« AnteriorContinuar »
and to bring down into their souls an increase both of grace and peace. In a word, the tribulations which they had already endured, "had wrought patience, and experience, and hope;" and therefore, instead of trembling at the prospect of future trials, it became every believer to hold fast the profession of his faith, and, together with that, the rejoicing of his hope firm unto the end."]
What we have spoken sufficiently shews the scope of the Apostle's advice as given to the Hebrews to whom he wrote; and having ascertained that, we are prepared to consider it,
II. As applicable to ourselves
That there are many amongst ourselves, who, through the tender mercy of our God, "have been illuminated" with divine truth, we firmly believe: and to a certain extent the same consequences have followed, and do still follow, a profession of the Gospel in these latter times, as in the days of old. To all of you then who have been illuminated, we would offer the same advice as the Apostle did to the Hebrew converts, persuaded that it will be profitable,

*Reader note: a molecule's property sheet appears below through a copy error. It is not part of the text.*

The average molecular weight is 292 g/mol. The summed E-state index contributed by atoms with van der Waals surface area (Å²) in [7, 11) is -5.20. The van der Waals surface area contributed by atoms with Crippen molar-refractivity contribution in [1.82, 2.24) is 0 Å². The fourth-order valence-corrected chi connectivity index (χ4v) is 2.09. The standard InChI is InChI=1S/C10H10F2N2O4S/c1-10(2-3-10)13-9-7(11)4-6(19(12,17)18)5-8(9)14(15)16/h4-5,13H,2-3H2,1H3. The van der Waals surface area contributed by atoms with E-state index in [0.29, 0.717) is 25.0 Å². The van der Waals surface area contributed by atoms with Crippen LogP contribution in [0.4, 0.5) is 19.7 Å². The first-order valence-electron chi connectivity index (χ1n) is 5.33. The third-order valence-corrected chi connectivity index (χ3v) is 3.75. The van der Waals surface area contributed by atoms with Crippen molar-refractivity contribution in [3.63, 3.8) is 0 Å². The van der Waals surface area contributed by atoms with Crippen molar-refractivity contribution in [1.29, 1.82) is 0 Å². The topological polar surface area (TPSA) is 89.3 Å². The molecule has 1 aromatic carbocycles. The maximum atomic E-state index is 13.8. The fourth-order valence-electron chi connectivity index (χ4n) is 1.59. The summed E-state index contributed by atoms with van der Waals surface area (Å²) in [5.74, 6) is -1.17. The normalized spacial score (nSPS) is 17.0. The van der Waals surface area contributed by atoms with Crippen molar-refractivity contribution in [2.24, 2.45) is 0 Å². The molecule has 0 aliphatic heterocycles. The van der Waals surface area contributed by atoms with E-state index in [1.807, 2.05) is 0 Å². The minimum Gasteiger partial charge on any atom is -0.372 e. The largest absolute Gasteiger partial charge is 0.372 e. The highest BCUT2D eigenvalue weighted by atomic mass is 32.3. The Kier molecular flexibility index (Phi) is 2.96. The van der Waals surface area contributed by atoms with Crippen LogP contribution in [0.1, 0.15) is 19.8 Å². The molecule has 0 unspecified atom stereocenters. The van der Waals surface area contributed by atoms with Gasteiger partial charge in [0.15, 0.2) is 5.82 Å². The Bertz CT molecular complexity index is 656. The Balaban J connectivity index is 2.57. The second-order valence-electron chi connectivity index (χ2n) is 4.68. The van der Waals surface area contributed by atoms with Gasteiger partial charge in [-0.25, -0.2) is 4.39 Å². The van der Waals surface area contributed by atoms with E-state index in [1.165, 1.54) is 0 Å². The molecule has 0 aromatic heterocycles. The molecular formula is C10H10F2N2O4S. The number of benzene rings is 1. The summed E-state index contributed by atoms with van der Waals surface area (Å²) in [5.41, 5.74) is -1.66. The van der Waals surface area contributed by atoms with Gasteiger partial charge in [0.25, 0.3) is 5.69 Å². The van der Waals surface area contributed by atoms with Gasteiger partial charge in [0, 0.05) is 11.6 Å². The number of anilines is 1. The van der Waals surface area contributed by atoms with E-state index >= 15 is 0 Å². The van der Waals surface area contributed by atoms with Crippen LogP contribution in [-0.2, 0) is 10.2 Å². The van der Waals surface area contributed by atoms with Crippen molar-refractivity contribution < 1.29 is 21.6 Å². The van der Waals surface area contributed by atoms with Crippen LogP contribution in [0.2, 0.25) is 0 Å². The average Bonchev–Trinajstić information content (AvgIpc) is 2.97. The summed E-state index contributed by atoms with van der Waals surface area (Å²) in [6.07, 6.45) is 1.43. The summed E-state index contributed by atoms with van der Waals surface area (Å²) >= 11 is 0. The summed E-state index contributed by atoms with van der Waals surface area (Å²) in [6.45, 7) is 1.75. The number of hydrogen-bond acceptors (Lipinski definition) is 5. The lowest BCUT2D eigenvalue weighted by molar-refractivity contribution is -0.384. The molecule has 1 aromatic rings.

1. For our humiliation
["Call to remembrance the former days," when first ye received the knowledge of the truth, and see whether there was not much in your experience then which may justly operate for your humiliation now. You then saw and bewailed your lost estate both by nature and practice, and gladly fled for refuge to the Lord Jesus Christ, as to the hope set before you in the Gospel. Having obtained a view of him as your Redeemer and your all-prevailing Intercessor, you rejoiced in him with. joy unspeakable, so that you seemed to be come as it were into a new world. Then the cares and pleasures of this life appeared to you as empty vanities, that were scarcely worth a thought: and then, whatever you were called to suffer, whether of loss or shame, for Christ's sake, appeared to you rather a ground of joy than of sorrow, insomuch that " you took joyfully" the injuries that were inflicted on you, and rejoiced that you were counted worthy to sustain them for Jesus' sake. Nothing intimidated you; nothing was suffered to retard your progress. With the world under your feet, and heaven in your eye, you went on cheerfully, and made your profiting daily to